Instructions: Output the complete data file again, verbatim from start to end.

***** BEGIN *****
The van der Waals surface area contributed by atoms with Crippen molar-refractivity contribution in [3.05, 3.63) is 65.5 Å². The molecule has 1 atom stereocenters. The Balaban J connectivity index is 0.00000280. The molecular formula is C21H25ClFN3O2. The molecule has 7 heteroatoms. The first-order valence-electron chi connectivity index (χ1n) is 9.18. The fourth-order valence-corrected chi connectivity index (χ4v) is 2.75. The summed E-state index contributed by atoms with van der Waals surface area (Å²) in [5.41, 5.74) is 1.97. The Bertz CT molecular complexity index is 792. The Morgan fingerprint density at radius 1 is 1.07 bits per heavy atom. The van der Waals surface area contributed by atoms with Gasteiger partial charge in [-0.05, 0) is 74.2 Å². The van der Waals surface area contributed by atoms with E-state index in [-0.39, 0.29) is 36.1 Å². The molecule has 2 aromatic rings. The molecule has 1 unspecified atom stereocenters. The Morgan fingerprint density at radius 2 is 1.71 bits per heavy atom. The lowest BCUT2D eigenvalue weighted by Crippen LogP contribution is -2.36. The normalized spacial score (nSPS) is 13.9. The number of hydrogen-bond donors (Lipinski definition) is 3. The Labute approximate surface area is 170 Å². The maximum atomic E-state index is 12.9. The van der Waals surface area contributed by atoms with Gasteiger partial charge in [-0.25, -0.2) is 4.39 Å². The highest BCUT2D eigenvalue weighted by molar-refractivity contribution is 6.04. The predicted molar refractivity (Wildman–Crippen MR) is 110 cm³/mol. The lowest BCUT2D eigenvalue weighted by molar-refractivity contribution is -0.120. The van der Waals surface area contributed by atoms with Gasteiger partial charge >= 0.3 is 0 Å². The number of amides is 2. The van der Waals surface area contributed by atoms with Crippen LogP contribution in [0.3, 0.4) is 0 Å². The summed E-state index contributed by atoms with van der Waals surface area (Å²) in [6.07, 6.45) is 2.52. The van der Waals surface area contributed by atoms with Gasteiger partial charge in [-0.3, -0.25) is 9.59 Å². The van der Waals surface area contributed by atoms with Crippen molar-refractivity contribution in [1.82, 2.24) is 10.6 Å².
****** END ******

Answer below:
The van der Waals surface area contributed by atoms with Crippen molar-refractivity contribution in [3.05, 3.63) is 65.5 Å². The molecule has 1 atom stereocenters. The Balaban J connectivity index is 0.00000280. The molecular formula is C21H25ClFN3O2. The molecule has 7 heteroatoms. The first-order valence-electron chi connectivity index (χ1n) is 9.18. The fourth-order valence-corrected chi connectivity index (χ4v) is 2.75. The summed E-state index contributed by atoms with van der Waals surface area (Å²) in [5.41, 5.74) is 1.97. The Bertz CT molecular complexity index is 792. The Morgan fingerprint density at radius 1 is 1.07 bits per heavy atom. The van der Waals surface area contributed by atoms with Gasteiger partial charge in [-0.05, 0) is 74.2 Å². The van der Waals surface area contributed by atoms with E-state index in [-0.39, 0.29) is 36.1 Å². The molecule has 2 aromatic rings. The molecule has 1 unspecified atom stereocenters. The Morgan fingerprint density at radius 2 is 1.71 bits per heavy atom. The lowest BCUT2D eigenvalue weighted by Crippen LogP contribution is -2.36. The normalized spacial score (nSPS) is 13.9. The number of hydrogen-bond donors (Lipinski definition) is 3. The Labute approximate surface area is 170 Å². The maximum atomic E-state index is 12.9. The van der Waals surface area contributed by atoms with Gasteiger partial charge in [-0.25, -0.2) is 4.39 Å². The highest BCUT2D eigenvalue weighted by molar-refractivity contribution is 6.04. The predicted molar refractivity (Wildman–Crippen MR) is 110 cm³/mol. The lowest BCUT2D eigenvalue weighted by molar-refractivity contribution is -0.120. The van der Waals surface area contributed by atoms with Gasteiger partial charge >= 0.3 is 0 Å². The number of amides is 2. The van der Waals surface area contributed by atoms with Crippen LogP contribution in [0.3, 0.4) is 0 Å². The summed E-state index contributed by atoms with van der Waals surface area (Å²) in [6.07, 6.45) is 2.52. The van der Waals surface area contributed by atoms with Gasteiger partial charge in [-0.3, -0.25) is 9.59 Å². The van der Waals surface area contributed by atoms with Crippen molar-refractivity contribution in [1.82, 2.24) is 10.6 Å².